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NATO Air Policing

Air Policing is one of the key aspects of common security and defence for the Alliance. Preserving the integrity of NATO airspace is a collective task where NATO Joint Force Command Brunssum contributes with Baltic Air Policing as one of its Enduring Tasks. For member nations not having the full range of Air Defence (AD) assets in their own militaries, like Luxembourg, Iceland, Slovenia and Baltic States, agreements exist to ensure a single standard of security within NATO's Area of Responsibility.

The objective of the Air Policing, AP, focus area is to ensure the security and territorial integrity of member nations within the Area of Functional Responsibility, AOFR through effective Air Policing. NATO Military Committee document MC 54/1 stipulates that The Supreme Allied Commander Europe, SACEUR:s air defence mission in peacetime is to preserve the integrity of NATO European airspace and to safeguard NATO nations from air attack. Air Defence, AD, to include the functions of Air Surveillance and AP, is a key element in maintaining the security of nations.

In peacetime, NATO Air Defence forces adopt a continuous, 24/7, Air Policing posture as a measure to preserve the integrity of Alliance Airspace. This posture uses appropriate Air Defence assets to provide a capability to respond to potential air threats by the identification of unknown airborne objects detected by the Air Surveillance system as well as to take appropriate follow-on measures if required.

In peacetime, designated Air Surveillance and Control System, ASACS units maintain continuous surveillance of NATO airspace and air approaches to NATO:s area of responsibility to gain, assess and disseminate early warning information. They render navigational assistance, if requested, to military and civilian aircraft to include warning of other air traffic, and they assist aircraft with in-flight emergencies, for example the loss of communication, in coordination with appropriate civil Air Traffic Control, ATC. Designated Air Defence units provide fighter aircraft for the Quick Reaction Alert Force, QRA Force. These fighter aircraft can be launched immediately to intercept, interrogate and identify unknown airborne objects detected by the Air Surveillance and Control System.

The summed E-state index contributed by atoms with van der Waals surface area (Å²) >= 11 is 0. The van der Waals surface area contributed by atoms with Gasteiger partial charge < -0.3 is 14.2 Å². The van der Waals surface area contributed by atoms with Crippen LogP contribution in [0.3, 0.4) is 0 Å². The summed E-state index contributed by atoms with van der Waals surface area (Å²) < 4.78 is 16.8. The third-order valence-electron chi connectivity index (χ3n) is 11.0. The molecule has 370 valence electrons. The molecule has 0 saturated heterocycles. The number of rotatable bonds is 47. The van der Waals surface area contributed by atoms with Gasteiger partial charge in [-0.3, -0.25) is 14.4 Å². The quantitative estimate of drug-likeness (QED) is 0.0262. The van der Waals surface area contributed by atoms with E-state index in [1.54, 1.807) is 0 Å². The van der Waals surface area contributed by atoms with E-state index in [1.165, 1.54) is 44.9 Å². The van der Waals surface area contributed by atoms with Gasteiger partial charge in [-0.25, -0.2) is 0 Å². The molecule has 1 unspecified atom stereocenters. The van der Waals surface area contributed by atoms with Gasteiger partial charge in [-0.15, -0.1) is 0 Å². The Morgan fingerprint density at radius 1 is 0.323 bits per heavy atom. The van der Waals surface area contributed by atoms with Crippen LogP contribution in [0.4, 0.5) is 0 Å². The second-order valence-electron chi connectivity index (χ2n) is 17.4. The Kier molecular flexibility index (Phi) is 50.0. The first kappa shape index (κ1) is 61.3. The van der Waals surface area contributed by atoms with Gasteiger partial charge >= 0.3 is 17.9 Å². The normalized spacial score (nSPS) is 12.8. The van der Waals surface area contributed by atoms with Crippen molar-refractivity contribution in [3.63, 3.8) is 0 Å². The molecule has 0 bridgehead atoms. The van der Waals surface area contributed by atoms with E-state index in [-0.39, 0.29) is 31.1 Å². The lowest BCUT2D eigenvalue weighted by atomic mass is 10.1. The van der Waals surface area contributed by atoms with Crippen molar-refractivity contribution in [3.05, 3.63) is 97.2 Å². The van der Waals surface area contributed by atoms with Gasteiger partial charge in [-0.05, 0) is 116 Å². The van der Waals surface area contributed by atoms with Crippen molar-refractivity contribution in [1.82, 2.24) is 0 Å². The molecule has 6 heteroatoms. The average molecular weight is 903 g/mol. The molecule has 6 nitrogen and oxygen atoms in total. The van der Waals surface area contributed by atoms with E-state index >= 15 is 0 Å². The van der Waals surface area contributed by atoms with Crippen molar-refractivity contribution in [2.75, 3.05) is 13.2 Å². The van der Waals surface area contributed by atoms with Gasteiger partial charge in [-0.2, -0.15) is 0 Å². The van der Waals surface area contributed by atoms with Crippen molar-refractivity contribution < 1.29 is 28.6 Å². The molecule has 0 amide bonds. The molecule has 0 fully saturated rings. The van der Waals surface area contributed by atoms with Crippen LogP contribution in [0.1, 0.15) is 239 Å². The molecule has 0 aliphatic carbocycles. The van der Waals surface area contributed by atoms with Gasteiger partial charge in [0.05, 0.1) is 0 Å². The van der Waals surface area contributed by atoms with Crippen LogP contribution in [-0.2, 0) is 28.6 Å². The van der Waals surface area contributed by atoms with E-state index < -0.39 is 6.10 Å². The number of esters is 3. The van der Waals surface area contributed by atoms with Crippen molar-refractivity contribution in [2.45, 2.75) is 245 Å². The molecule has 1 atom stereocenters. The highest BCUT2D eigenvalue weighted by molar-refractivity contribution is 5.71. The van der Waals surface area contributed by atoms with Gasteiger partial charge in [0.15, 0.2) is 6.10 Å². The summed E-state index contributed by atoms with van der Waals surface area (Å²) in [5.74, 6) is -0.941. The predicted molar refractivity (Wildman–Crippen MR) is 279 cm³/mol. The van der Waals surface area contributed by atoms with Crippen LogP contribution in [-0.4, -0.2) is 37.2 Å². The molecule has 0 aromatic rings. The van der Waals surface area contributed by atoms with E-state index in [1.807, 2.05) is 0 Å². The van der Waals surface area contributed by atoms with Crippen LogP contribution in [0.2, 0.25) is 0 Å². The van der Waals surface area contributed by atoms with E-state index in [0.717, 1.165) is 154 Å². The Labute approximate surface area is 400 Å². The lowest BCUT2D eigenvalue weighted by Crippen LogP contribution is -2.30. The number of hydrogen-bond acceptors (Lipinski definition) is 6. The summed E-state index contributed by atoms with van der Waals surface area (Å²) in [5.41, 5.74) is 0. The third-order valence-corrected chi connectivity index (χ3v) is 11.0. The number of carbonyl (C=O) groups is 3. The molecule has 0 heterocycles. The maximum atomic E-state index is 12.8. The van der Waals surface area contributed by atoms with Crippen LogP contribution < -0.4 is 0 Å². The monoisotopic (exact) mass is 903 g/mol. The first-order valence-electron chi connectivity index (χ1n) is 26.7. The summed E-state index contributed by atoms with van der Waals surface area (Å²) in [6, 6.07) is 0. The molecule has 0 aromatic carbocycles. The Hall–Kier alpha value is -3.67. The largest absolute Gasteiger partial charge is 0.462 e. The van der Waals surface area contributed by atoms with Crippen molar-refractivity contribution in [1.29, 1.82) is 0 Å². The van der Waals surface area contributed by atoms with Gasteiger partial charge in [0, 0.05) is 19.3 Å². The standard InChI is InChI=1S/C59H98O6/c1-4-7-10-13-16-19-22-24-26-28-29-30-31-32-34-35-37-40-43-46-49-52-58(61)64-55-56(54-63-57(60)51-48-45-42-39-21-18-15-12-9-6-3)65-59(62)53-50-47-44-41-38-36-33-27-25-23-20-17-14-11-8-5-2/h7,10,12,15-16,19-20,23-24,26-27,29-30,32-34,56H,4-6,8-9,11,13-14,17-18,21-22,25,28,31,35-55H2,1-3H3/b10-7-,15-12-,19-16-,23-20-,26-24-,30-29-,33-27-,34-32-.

In the 1970s, NATO nations participating in the military structure realised that national air defence systems operating independently could not effectively protect NATO airspace. Combining national assets supplemented as necessary by NATO elements, an integrated air defence structure and system was organised under the command and control of SACEUR. With the accession of new member states, some of which lack the organic air surveillance and defence capabilities to assure the required NATO standards, NATO has taken collective action to fill the gap. On 8 February 2012, the North Atlantic Council agreed to further authorize NATO Air Policing in the Baltic States with a clause of periodic reevaluation starting at the end of 2018.

To ensure the air space integrity of the NATO members Lithuania, Latvia and Estonia, and due to the lack of own capabilities NATO has decided to establish a Quick Reaction Alert, QRA base in Lithuania, Siauliai Air Base and to rotate an Air QRA between nations. In case of the three Baltic States of Estonia, Latvia and Lithuania, the Alliance rotates Air Policing capabilities to accomplish the task. The Baltic Air Policing mission, executed by NATO nations, started in April 2004 and has been executed continuously ever since. So far, 14 NATO nations have participated in this mission. The 2008 endeavor designed to provide complex air policing training has since evolved with a broader scope emphasizing a wide spectrum of air operations over Lithuania, Latvia and Estonia.

The 493rd Expeditionary Fighter Squadron, deployed from Royal Air Force Lakenheath, England, assumed command of the NATO Baltic air policing mission 01 September 2010 from the Polish air force at Lithuania Air Force Air Base. For the next four months, the squadron, comprising approximately 125 people, is responsible for ensuring the air sovereignty of Lithuania, Latvia and Estonia. This was the third time since 2004 the U.S. Air Force has accomplished this mission and the second time the 493rd EFS has had responsibility.

The 493rd Expeditionary Fighter Squadron, United Kingdom, relinquished command of the NATO Baltic air policing mission to the German air force at Lithuania Air Force Air Base 05 January 2011. During their deployment, the 493rd EFS accomplished 66 training sorties and two real-world sorties identifying three unknown aircraft.

At the Chicago Summit 2012, NATO decided to extend its commitment to protect the Baltic airspace. The agreement is an example of Smart Defence, demonstrating how the Alliance can balance its political and military needs in an economically efficient way. Headquartres Allied Air Command Ramstein is designated to HQ JFC Brunssum and the Air Advisor to the Commander JFC Brunssum in matters of the Baltic Air Policing.




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